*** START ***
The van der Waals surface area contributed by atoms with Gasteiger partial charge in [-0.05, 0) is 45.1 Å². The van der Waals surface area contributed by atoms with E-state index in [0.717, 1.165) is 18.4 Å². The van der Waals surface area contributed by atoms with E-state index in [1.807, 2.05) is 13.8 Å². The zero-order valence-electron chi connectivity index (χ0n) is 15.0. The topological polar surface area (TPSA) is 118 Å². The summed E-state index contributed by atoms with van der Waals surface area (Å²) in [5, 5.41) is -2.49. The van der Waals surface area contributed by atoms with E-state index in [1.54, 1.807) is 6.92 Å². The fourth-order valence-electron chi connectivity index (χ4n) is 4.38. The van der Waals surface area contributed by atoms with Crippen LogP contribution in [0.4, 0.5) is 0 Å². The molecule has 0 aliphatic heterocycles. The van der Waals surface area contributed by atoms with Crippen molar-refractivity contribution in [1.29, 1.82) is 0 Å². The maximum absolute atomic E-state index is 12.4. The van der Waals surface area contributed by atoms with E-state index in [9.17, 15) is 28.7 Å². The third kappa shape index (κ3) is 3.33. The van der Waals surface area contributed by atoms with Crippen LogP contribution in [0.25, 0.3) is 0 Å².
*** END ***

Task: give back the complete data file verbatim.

The van der Waals surface area contributed by atoms with Gasteiger partial charge in [-0.05, 0) is 45.1 Å². The van der Waals surface area contributed by atoms with E-state index in [0.717, 1.165) is 18.4 Å². The van der Waals surface area contributed by atoms with E-state index in [1.807, 2.05) is 13.8 Å². The zero-order valence-electron chi connectivity index (χ0n) is 15.0. The topological polar surface area (TPSA) is 118 Å². The summed E-state index contributed by atoms with van der Waals surface area (Å²) in [5, 5.41) is -2.49. The van der Waals surface area contributed by atoms with E-state index in [1.54, 1.807) is 6.92 Å². The fourth-order valence-electron chi connectivity index (χ4n) is 4.38. The van der Waals surface area contributed by atoms with Crippen LogP contribution in [0.4, 0.5) is 0 Å². The molecule has 0 aliphatic heterocycles. The van der Waals surface area contributed by atoms with Crippen molar-refractivity contribution in [1.29, 1.82) is 0 Å². The maximum absolute atomic E-state index is 12.4. The van der Waals surface area contributed by atoms with E-state index in [9.17, 15) is 28.7 Å². The third kappa shape index (κ3) is 3.33. The van der Waals surface area contributed by atoms with Crippen LogP contribution in [0.25, 0.3) is 0 Å².